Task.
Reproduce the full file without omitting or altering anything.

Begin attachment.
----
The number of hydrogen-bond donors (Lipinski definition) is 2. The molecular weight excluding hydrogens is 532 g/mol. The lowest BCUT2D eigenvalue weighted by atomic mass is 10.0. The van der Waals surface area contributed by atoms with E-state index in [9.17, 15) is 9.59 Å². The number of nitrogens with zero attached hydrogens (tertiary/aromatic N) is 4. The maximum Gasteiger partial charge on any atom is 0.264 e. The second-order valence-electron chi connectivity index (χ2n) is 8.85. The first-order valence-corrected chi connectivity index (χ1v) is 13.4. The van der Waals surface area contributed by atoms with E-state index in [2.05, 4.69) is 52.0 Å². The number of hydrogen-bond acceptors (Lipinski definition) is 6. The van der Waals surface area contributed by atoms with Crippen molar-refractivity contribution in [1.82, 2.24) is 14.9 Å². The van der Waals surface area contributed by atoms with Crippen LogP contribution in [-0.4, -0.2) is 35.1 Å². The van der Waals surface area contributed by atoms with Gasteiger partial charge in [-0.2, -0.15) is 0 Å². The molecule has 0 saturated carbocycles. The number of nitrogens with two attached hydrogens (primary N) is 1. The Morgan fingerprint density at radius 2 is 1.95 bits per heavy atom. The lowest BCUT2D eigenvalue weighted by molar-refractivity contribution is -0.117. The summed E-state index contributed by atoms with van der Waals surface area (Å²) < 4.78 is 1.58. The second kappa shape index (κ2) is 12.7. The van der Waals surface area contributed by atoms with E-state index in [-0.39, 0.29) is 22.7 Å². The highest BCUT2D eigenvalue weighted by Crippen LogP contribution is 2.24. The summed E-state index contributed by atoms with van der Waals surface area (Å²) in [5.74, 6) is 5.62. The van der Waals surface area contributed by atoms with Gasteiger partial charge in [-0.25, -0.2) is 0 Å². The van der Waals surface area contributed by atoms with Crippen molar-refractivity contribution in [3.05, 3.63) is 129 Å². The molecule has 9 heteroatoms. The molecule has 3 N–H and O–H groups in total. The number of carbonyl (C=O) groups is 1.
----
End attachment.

The number of hydrogen-bond donors (Lipinski definition) is 2. The molecular weight excluding hydrogens is 532 g/mol. The lowest BCUT2D eigenvalue weighted by atomic mass is 10.0. The van der Waals surface area contributed by atoms with E-state index in [9.17, 15) is 9.59 Å². The number of nitrogens with zero attached hydrogens (tertiary/aromatic N) is 4. The maximum Gasteiger partial charge on any atom is 0.264 e. The second-order valence-electron chi connectivity index (χ2n) is 8.85. The first-order valence-corrected chi connectivity index (χ1v) is 13.4. The van der Waals surface area contributed by atoms with E-state index in [2.05, 4.69) is 52.0 Å². The number of hydrogen-bond acceptors (Lipinski definition) is 6. The van der Waals surface area contributed by atoms with Crippen molar-refractivity contribution in [1.82, 2.24) is 14.9 Å². The van der Waals surface area contributed by atoms with Crippen LogP contribution in [-0.4, -0.2) is 35.1 Å². The van der Waals surface area contributed by atoms with Gasteiger partial charge in [-0.2, -0.15) is 0 Å². The molecule has 0 saturated carbocycles. The number of nitrogens with two attached hydrogens (primary N) is 1. The Morgan fingerprint density at radius 2 is 1.95 bits per heavy atom. The lowest BCUT2D eigenvalue weighted by molar-refractivity contribution is -0.117. The summed E-state index contributed by atoms with van der Waals surface area (Å²) < 4.78 is 1.58. The second kappa shape index (κ2) is 12.7. The van der Waals surface area contributed by atoms with E-state index in [-0.39, 0.29) is 22.7 Å². The highest BCUT2D eigenvalue weighted by Crippen LogP contribution is 2.24. The summed E-state index contributed by atoms with van der Waals surface area (Å²) in [5.74, 6) is 5.62. The van der Waals surface area contributed by atoms with Gasteiger partial charge in [-0.25, -0.2) is 0 Å². The van der Waals surface area contributed by atoms with Crippen molar-refractivity contribution in [3.05, 3.63) is 129 Å². The molecule has 9 heteroatoms. The molecule has 3 N–H and O–H groups in total. The number of carbonyl (C=O) groups is 1.